【New Story in Taiwan】New immigrant Siao Tao: “I am Taiwanese and Vietnamese. Wherever there is family, there is a home.”

Hit : 163
Date : 2019/5/29
Updated : 2019/6/3 下午 04:19:00


Siao Tao: “Running a B&B is very close to my ideal life. I am also studying for tour-guide and tour-manager certificate tests. Once I receive my certificate, I will be able to take people from Taiwan to Vietnam or vice versa, helping people of the two countries to learn about each other’s culture. Then I can also go back to my home in Vietnam often.”

Siao Tao is a new immigrant who came from Quảng Ninh in Northern Vietnam to marry her husband in Taiwan. She started working in the fields when she was only six years old to help earn money and improve her family’s life. She moved to Hanoi when she was 16 to learn Korean. Her goal was to work in Korea, but instead, she met a young Taiwanese man that stayed in her aunt’s B&B. This young man eventually became her husband. He recalled his first impression of Siao Tao: “Seeing her nails filled with dirt told me that she must be a hard-working girl.” He had to leave just two hours after they met, so he asked for a picture of her. After returning to Taiwan, he quickly hired a translator to help him communicate with her. Their courtship lasted a year. When Siao Tao turned 19, she married her husband and came to Taiwan.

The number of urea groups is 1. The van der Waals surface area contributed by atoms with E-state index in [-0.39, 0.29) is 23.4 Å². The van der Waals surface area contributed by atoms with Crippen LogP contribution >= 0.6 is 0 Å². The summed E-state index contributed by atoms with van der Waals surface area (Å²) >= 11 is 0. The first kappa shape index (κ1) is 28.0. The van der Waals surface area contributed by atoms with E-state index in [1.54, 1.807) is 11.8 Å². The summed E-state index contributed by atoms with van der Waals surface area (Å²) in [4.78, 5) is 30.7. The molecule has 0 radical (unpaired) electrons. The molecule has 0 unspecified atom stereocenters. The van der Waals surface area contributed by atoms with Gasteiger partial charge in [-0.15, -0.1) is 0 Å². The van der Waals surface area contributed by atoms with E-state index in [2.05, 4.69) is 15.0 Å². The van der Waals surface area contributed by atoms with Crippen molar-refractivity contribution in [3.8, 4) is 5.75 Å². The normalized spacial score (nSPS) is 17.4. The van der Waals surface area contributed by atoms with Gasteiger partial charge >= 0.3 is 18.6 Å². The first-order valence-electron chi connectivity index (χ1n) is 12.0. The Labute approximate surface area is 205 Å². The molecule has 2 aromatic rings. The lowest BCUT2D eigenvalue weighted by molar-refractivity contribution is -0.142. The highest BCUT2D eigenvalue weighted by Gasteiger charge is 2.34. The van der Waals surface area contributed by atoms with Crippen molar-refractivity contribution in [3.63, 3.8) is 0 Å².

※ Learning How to Take Responsibility
Before getting married, Siao Tao was already expecting to learn about running a B&B. The first day she was in Taiwan, she woke up at two o’clock in the morning and learned how to make breakfast for 30 people with her mother-in-law, all while trying to overcome the language barrier. After customers checked out, she made the beds and cleaned the rooms. After two weeks, she had already learned the in and outs of the business, and after a year, the couple took over operation of the B&B.